On January 31, Hannibal was re-collared alongside KWS Vet Dr. Njoroge to continue collecting movement data on him. Originally collared in 2019 in a forest right on the outskirts of Nairobi, he immediately streaked into the Rift Valley eventually settling in the Mosiro area. Hannibal has given KWS, the Wildlife Research and Training Institute (WRTI) and MEP key insights into how elephants are navigating a landscape that is seeing an increase in urbanization and how that affects connectivity. He’s also a known crop raider in the area and tracking his movements have allowed MEP to rapidly respond when conflict arises.
On January 11, elephant “Gina” was re-collared near the Shimba Hills Airstrip in the Shimba Hills National Reserve with the assistance from KWS Vet Dr. Njoroge. Originally collared in 2019 in the Mwaluganje Elephant Sanctuary by KWS, WRTI and MEP, Gina’s movement data provides an understanding of elephant movements in Shimba Hills and the Mwaluganje.
In early January, Director of Research and Conservation Dr. Jake Wall traveled to attend a meeting convened and financed by the Greater Serengeti Conservation Society held at the Serena Lodge in Ngorongoro Crater TZ. This was the third meeting he’s attended, and it serves as an incredibly useful annual update on science and research for managers and policymakers across the trans-national Serengeti-Mara system. Pictured left the Ngorongoro Crater in Tanzania.
The Monitoring Framework led by Holly Dublin, Cindy Obath and Jake progressed in January and we scheduled many bilateral meetings with researchers/managers involved in development of the framework. We are creating ‘Indicator Cards’ that demonstrate examples of the questions, datasets, analyses and visualization outputs related to each of dozens of framework indicators that we collected during our first workshop in November.
In early January, Raymond Owino joined the MEP Research Department. He’s completing his master’s at the University of Nairobi and will be starting a PhD at Arizona University in September. He’s helping with various analyses, running our monthly reporting outputs and GIS data consolidation for the time he is here. He’s also helping to teach our team GIS and in turn is also learning about our Ecoscope tools. Welcome Raymond!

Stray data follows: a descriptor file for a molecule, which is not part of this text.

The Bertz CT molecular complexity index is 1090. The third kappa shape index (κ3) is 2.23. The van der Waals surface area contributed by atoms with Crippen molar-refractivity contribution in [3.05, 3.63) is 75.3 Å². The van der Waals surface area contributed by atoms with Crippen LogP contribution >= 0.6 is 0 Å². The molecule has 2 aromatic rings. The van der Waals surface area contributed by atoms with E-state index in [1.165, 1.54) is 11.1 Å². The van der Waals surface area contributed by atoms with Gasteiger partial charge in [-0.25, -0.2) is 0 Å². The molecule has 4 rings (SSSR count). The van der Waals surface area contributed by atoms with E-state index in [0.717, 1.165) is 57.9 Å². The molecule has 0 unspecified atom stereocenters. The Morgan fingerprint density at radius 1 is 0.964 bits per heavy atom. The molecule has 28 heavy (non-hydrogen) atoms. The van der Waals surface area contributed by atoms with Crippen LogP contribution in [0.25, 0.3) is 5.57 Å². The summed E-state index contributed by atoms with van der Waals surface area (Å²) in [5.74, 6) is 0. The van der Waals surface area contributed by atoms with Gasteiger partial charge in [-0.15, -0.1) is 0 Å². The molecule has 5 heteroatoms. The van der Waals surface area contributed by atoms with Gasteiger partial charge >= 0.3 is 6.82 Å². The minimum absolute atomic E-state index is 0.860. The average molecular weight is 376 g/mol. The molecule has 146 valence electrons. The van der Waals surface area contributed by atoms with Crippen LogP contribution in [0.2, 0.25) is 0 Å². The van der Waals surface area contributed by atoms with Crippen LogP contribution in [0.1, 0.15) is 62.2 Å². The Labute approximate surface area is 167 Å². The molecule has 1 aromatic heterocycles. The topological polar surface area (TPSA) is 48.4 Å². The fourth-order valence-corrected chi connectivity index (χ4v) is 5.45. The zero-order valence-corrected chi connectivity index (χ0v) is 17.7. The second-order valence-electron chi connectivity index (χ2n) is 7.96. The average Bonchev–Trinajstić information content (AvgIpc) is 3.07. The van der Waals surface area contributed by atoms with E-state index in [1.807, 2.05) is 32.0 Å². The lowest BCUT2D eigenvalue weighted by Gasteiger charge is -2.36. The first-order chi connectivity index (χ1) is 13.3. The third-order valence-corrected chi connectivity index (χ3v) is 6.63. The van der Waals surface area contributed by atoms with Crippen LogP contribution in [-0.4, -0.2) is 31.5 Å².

MEP’s Co-Existence Farm had a successful 2022 and as we begin 2023, we are grateful for all of our supporters and partners. The month of January begun with a few days of rainfall then towards the end of the month we experienced very hot weather. We had elephant and hippo visitors in January. Pictured left was damage to the cucumbers leftover from elephants. Our kitchen garden and medicinal garden are doing great. We planted seeds in the nursery and are patiently waiting for them to grow so we can transplant them next month.
A special thanks to Holly Budge who founded World Female Ranger Week for featuring MEP in a special article featuring the amazing work of female rangers in Kenya Airways in-flight magazine. Thank you to Explorers Against Extinction and all of their supporters for raising money to support the Co-Existence Farm. We are also extremely grateful to the thousands of people who supported us in December, making it one of the most successful giving seasons in the organization’s history. Your support makes it all possible.